Disclaimer: There is no medical expertise or advice whatsoever in this story. It’s not meant to promote cataract surgery or anything else. Your surgical needs, precautions, pre-existing conditions, life experience, impressions, medications, and everything else may vary completely. Ask your doctor, not some language major.
Dedicated to Captain Wing (designated Grownup, surgery 1), and to Angelina (designated Grownup, surgery 2).
Before surgery, I followed a checklist.
List all pre-surgery, surgery, and followup appointments together copied to computer desktop, and printed out on the wall at home and the wall at work, with a copy for supervisor. Note them all as Away time in shared calendar, and payroll schedule. Print a binder for the office with FAQs that anyone might have. Set automatic replies to let everyone know I’d be off email for most of two weeks.
Print a “Cataract Adventure” binder with clear acetate page protectors to carry in to clinic. List date and type of surgery (and which eye to work on), Captain’s & Angelina’s contact information, parking garage and driving instructions, family contacts, primary care provider and other care team contacts, health history questionnaire sent to me by the clinic, insurance information, pharmacy information, religious affiliation, Do Not Resuscitate orders, and health summary (no, no medication allergies that I know of; no, no difficulty with anesthesia in the past; yes, neck has a full range of motion and can tip back; no, no chipped or broken teeth).
Clean house. Clear any fall hazards up off the floor. Clean off work surfaces. Take down pots and pans off their high shelf, to avoid pulling one down on my head.
Wash and iron all clothes.
Stock up all filtered water bottles.
Prepare a week of easy-heat low-inflammation fridge and freezer meals.
Print out a schedule for eye drop prescriptions (two different medications on a staggered schedule for the two eyes for the next four weeks each.)
Print an envelope wrapper for my cell phone with my alternative contact information if found.
Dedicate a workspace just for medications, eye shield, tape, and pharmacy instructions.
Schedule LOTS of time to drive to the hospital. Text meeting place, time, and plan three times in advance to designated grownup. Email them driving and parking garage directions. Emphasize the option to cancel in bad weather, or if their families need them.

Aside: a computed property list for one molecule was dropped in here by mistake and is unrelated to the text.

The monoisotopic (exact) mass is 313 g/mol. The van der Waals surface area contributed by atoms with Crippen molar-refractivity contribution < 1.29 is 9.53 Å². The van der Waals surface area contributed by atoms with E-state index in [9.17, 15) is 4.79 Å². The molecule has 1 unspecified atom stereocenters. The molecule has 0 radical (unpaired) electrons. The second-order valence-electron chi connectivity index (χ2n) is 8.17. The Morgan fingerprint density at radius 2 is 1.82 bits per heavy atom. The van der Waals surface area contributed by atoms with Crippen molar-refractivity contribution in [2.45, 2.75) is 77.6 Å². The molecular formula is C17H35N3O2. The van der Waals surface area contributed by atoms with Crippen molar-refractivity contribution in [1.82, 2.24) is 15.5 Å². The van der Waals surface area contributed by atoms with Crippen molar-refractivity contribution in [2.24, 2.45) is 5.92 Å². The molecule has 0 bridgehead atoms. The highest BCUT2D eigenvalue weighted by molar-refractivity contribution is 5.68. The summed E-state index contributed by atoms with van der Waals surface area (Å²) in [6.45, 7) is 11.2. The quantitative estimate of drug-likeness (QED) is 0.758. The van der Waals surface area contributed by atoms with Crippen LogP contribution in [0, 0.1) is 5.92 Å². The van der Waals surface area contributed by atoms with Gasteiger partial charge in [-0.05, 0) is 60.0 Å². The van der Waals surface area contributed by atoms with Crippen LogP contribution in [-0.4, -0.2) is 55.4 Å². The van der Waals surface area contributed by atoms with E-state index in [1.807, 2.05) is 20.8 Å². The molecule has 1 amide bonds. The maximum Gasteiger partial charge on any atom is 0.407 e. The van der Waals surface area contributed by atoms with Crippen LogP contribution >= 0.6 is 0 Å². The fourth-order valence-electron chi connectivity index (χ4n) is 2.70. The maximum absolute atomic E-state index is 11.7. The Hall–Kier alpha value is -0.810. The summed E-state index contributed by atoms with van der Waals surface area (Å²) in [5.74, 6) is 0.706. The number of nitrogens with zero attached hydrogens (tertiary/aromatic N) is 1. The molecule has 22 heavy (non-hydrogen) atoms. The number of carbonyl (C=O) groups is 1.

Leave behind office keys and office access card and any superfluous items in a special box on desk.
Pack information binder, and lots of large and small dollar bills and quarters for pharmacy and parking garage.
Pack black glasses, orange tinted goggles to deflect blue light, and sun hat.
Complete “e-CheckIn” function on clinic’s software.
Drink water. The team asked me to drink enough water the day before to be fully hydrated; they needed good hydration for easy access to a vein when they put in my IV.
Midnight, day of surgery: nothing by mouth; not a bite of food, and no beverages. The team emphasized NO milk, cheese, or other dairy products. (Captain Wing explained. In the OR when the team tips back the chair the patient can experience acid reflux, and dairy makes that a lot more uncomfortable.)
Check the weather for winter warnings. Call and email clinic in case they need to close. (When I called, the clinic let me know that they never close.)
Spread out blanket roll and pillows all ready for immediate rest time upon return.
Bring water and snack.
Meet neighbor outside at the meeting place 15 minutes early. (Both Captain and Angelina made a point of being right there 15 minutes early too, with the cars running and all warmed up. Or maybe they were parked out there all night? Who knows?)
On the way to surgery, chill out and cash in some trust in the universe.
The night before both surgeries I woke up often to check how many hours ’til alarm time, and to read bulletins from the National Weather Service. Our winters are extremely mild, with only regular soft rainfall, so scheduling them for December seemed reasonable. But our city completely shuts down in wintry weather, and all night the forecasters couldn’t tell whether we would get black ice and sleet, or six to ten inches of snow, or nothing. That left hours of time to sift through various discouraging thoughts like these.